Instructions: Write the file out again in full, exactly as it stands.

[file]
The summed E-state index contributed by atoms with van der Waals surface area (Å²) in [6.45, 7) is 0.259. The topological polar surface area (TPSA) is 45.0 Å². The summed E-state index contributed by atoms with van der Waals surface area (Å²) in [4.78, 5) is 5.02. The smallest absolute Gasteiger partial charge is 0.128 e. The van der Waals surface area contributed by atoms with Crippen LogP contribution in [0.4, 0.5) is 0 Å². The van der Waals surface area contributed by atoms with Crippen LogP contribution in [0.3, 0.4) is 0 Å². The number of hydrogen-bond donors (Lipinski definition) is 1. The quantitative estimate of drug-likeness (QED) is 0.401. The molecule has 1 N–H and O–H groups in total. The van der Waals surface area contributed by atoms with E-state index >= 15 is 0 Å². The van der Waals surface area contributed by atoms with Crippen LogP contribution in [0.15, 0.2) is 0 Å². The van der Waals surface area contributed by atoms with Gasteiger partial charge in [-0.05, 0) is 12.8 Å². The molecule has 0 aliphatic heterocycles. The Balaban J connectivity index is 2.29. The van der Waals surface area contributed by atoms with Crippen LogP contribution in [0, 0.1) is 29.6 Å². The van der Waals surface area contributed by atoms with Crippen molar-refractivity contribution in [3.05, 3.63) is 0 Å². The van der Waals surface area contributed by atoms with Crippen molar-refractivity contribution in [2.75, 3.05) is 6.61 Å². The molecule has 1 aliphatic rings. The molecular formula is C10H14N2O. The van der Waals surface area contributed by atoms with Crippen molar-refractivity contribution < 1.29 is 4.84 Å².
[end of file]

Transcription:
The summed E-state index contributed by atoms with van der Waals surface area (Å²) in [6.45, 7) is 0.259. The topological polar surface area (TPSA) is 45.0 Å². The summed E-state index contributed by atoms with van der Waals surface area (Å²) in [4.78, 5) is 5.02. The smallest absolute Gasteiger partial charge is 0.128 e. The van der Waals surface area contributed by atoms with Crippen LogP contribution in [0.4, 0.5) is 0 Å². The van der Waals surface area contributed by atoms with Crippen LogP contribution in [0.3, 0.4) is 0 Å². The number of hydrogen-bond donors (Lipinski definition) is 1. The quantitative estimate of drug-likeness (QED) is 0.401. The molecule has 1 N–H and O–H groups in total. The van der Waals surface area contributed by atoms with E-state index >= 15 is 0 Å². The van der Waals surface area contributed by atoms with Crippen LogP contribution in [0.15, 0.2) is 0 Å². The van der Waals surface area contributed by atoms with Gasteiger partial charge in [-0.05, 0) is 12.8 Å². The molecule has 0 aliphatic heterocycles. The Balaban J connectivity index is 2.29. The van der Waals surface area contributed by atoms with Crippen LogP contribution in [0, 0.1) is 29.6 Å². The van der Waals surface area contributed by atoms with Crippen molar-refractivity contribution in [3.05, 3.63) is 0 Å². The van der Waals surface area contributed by atoms with Crippen molar-refractivity contribution in [2.75, 3.05) is 6.61 Å². The molecule has 1 aliphatic rings. The molecular formula is C10H14N2O. The van der Waals surface area contributed by atoms with Crippen molar-refractivity contribution < 1.29 is 4.84 Å².